Next, we define our SQL query as a string variable called `query`. This query simply selects all columns (`*`) from the `employees` table.

We then use the `pd.read_sql_query()` function to execute the query and store the results in a DataFrame called `df`. This function takes two arguments: the SQL query and the database connection object (`cnxn`).

Finally, we print out the first few rows of the DataFrame using the `head()` function to verify that we have successfully retrieved the data.

Of course, this is just a simple example. You can modify the SQL query to retrieve specific columns or filter the data using conditions. Once you have the data in a DataFrame, you can use all the powerful data manipulation and analysis functions provided by `pandas`.

Step 6: Close Connection to SQL Server

After we have executed our queries and retrieved the necessary data from the SQL Server, it is important to close the connection to the server. This is done using the `close()` method of the connection object.

Here’s an example:

import pyodbc

# Establishing a connection to SQL Server
connection = pyodbc.connect('Driver={SQL Server};'

# Creating a cursor object
cursor = connection.cursor()

# Executing SQL queries
cursor.execute('SELECT * FROM table_name')
data = cursor.fetchall()

# Closing the connection

In the above example, we have established a connection to the SQL Server, created a cursor object, executed a SQL query, retrieved the data using `fetchall()` method, and finally closed the connection using the `close()` method.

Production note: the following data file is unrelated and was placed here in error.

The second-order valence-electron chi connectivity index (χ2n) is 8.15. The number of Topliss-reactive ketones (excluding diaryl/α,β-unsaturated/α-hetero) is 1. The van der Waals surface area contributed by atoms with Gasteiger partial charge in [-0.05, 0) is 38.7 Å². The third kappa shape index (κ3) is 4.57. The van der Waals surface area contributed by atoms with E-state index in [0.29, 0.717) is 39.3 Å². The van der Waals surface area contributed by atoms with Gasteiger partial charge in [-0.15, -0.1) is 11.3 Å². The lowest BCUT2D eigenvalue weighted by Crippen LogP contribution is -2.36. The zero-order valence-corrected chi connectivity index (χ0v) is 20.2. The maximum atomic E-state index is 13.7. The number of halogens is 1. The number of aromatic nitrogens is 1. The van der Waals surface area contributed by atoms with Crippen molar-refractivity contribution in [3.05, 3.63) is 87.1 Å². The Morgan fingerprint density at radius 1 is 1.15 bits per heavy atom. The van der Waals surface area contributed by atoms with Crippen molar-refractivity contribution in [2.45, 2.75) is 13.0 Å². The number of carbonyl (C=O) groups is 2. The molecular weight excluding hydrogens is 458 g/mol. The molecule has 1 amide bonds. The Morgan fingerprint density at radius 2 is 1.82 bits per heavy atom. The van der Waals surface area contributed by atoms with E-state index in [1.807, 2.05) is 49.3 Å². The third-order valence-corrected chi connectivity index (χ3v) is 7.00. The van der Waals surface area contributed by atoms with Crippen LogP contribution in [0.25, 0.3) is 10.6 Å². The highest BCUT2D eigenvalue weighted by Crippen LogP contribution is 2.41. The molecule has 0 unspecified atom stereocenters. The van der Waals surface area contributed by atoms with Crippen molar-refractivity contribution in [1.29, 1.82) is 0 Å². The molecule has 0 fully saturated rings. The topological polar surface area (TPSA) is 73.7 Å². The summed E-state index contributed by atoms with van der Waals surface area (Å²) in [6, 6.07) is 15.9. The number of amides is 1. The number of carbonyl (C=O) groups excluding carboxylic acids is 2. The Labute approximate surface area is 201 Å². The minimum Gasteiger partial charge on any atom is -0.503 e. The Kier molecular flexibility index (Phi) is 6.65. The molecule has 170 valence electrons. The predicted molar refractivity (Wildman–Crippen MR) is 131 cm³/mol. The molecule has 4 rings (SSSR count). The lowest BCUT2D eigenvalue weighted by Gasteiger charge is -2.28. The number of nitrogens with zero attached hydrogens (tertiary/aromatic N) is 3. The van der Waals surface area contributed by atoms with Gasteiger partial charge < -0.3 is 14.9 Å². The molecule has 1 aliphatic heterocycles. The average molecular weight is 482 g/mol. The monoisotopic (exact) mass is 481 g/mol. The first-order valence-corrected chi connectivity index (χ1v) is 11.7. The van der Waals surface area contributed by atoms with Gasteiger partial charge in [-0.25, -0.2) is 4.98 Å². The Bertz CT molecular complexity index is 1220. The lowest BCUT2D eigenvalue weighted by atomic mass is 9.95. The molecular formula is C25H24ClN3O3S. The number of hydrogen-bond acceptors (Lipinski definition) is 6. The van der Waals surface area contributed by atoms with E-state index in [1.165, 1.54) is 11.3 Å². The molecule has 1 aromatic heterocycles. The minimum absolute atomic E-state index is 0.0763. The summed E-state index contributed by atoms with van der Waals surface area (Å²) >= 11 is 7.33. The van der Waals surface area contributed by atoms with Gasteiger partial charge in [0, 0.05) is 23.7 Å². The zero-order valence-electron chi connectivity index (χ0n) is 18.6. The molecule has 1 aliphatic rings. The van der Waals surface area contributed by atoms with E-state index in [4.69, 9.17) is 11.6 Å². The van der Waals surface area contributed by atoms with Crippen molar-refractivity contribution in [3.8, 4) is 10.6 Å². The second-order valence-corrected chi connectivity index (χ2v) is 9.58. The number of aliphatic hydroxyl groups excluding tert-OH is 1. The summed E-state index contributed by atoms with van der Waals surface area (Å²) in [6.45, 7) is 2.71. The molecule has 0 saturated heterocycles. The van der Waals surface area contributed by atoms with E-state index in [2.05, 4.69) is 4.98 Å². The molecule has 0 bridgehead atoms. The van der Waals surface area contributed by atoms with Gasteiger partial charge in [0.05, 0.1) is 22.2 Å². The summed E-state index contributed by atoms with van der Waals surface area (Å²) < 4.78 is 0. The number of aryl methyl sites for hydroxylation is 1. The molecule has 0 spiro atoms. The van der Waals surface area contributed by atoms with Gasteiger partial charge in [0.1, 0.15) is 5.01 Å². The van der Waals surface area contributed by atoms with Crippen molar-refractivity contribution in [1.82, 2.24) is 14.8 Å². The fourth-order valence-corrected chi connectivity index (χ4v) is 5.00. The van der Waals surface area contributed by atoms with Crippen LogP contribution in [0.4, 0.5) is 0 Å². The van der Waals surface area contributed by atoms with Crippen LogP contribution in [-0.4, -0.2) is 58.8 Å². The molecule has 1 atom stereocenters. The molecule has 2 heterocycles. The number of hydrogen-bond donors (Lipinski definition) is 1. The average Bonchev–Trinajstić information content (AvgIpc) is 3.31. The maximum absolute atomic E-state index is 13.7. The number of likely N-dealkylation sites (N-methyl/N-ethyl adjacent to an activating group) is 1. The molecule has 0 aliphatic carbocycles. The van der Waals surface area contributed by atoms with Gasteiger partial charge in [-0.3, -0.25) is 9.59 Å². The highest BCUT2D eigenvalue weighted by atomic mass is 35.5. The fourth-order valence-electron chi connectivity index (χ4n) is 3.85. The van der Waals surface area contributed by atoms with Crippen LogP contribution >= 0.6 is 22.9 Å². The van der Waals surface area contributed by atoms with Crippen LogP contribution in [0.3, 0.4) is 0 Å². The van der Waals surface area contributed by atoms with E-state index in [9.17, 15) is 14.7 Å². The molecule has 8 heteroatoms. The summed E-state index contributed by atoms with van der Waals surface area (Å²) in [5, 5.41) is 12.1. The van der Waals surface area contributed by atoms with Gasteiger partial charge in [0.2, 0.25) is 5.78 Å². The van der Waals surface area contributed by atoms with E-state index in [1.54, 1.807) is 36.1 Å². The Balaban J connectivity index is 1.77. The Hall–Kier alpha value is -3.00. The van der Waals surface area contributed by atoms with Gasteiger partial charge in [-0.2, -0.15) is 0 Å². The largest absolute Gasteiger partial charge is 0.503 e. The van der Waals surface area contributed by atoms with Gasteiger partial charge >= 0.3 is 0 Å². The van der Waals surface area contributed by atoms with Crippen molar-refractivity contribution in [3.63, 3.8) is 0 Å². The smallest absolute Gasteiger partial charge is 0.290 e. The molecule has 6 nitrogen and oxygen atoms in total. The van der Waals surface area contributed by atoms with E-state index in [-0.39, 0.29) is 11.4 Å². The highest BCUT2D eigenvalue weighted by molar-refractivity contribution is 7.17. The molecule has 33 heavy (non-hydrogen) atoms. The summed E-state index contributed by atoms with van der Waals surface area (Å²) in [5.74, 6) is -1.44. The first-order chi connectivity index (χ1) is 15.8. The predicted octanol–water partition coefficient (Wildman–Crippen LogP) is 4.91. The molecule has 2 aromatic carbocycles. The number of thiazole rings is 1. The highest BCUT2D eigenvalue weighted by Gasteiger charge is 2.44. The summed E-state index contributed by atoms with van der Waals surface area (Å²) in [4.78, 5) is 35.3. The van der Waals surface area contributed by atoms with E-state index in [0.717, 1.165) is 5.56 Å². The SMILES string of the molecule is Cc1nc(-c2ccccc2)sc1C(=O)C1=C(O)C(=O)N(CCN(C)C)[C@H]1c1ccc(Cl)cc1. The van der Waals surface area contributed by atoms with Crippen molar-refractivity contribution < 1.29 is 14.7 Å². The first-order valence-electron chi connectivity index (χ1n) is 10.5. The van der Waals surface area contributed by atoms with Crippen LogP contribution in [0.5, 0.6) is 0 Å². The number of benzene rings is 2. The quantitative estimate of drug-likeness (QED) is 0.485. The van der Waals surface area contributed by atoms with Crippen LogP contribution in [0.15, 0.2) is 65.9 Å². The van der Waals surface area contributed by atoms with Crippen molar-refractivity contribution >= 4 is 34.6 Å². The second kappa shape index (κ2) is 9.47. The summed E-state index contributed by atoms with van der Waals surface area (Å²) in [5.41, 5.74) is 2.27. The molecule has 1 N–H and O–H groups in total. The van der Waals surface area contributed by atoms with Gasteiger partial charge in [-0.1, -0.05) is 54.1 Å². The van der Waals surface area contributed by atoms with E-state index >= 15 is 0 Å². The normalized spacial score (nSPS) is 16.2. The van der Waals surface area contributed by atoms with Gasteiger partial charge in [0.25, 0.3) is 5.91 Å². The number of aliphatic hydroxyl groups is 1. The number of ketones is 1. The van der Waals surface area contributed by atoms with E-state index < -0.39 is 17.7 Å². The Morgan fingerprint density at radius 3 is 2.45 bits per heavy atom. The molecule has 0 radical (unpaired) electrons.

It is important to close the connection after we are done with our work as it releases any resources that were being used by our program. Leaving connections open can also cause issues with other applications trying to access the same server.

Closing the connection to SQL Server should always be done after executing queries and retrieving data. This ensures that our program runs efficiently and does not cause any issues for other applications accessing the same server.


In this tutorial, we have learned how to use Python to connect to SQL Server. We started by installing the necessary packages and libraries such as pyodbc and pandas. We then created a connection string with the required credentials to establish a connection between our Python code and SQL Server.

After establishing the connection, we executed SQL queries using the execute() method of the cursor object in pyodbc. We also saw how to retrieve data from the database using fetchall() and fetchone() methods.

We also explored how to use pandas library to read data from SQL Server into a pandas DataFrame, which can be further manipulated and analyzed using pandas functions.

It is important to note that connecting to a database requires proper access credentials and permissions. It is recommended to keep these credentials secure and not hardcode them in your Python code.

Overall, Python provides a powerful and flexible way for data professionals to connect to SQL Server databases and perform various data manipulation tasks. With this tutorial, you should now be able to connect to SQL Server databases in Python and start exploring your data using the power of Python.
Interested in learning more? Check out our Introduction to Python course!